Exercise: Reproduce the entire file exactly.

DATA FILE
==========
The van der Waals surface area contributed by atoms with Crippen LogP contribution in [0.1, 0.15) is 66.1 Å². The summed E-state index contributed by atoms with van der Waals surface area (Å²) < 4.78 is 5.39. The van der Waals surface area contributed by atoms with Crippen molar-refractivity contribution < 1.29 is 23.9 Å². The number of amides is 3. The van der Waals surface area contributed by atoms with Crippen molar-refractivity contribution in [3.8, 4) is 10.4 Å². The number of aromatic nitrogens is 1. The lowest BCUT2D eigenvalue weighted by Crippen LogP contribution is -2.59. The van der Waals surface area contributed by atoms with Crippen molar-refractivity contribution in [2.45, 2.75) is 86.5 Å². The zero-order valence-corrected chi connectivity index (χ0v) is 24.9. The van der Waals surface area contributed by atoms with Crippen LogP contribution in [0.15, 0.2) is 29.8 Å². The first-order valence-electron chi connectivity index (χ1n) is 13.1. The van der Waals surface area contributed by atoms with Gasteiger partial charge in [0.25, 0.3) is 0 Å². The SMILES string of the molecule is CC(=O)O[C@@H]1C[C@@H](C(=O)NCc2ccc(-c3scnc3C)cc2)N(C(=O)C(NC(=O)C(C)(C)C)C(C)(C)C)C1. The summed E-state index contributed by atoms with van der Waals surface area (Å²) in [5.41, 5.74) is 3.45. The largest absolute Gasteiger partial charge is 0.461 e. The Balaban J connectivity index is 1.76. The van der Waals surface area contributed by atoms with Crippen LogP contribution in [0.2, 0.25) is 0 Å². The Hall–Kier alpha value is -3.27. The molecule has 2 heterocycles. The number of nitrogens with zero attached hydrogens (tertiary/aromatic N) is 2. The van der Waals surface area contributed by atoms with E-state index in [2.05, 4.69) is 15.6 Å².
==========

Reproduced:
The van der Waals surface area contributed by atoms with Crippen LogP contribution in [0.1, 0.15) is 66.1 Å². The summed E-state index contributed by atoms with van der Waals surface area (Å²) < 4.78 is 5.39. The van der Waals surface area contributed by atoms with Crippen molar-refractivity contribution < 1.29 is 23.9 Å². The number of amides is 3. The van der Waals surface area contributed by atoms with Crippen molar-refractivity contribution in [3.8, 4) is 10.4 Å². The number of aromatic nitrogens is 1. The lowest BCUT2D eigenvalue weighted by Crippen LogP contribution is -2.59. The van der Waals surface area contributed by atoms with Crippen molar-refractivity contribution in [2.45, 2.75) is 86.5 Å². The zero-order valence-corrected chi connectivity index (χ0v) is 24.9. The van der Waals surface area contributed by atoms with Crippen LogP contribution in [0.15, 0.2) is 29.8 Å². The first-order valence-electron chi connectivity index (χ1n) is 13.1. The van der Waals surface area contributed by atoms with Gasteiger partial charge in [0.25, 0.3) is 0 Å². The SMILES string of the molecule is CC(=O)O[C@@H]1C[C@@H](C(=O)NCc2ccc(-c3scnc3C)cc2)N(C(=O)C(NC(=O)C(C)(C)C)C(C)(C)C)C1. The summed E-state index contributed by atoms with van der Waals surface area (Å²) in [5.41, 5.74) is 3.45. The largest absolute Gasteiger partial charge is 0.461 e. The Balaban J connectivity index is 1.76. The van der Waals surface area contributed by atoms with Crippen LogP contribution in [0.2, 0.25) is 0 Å². The Hall–Kier alpha value is -3.27. The molecule has 2 heterocycles. The number of nitrogens with zero attached hydrogens (tertiary/aromatic N) is 2. The van der Waals surface area contributed by atoms with E-state index in [2.05, 4.69) is 15.6 Å².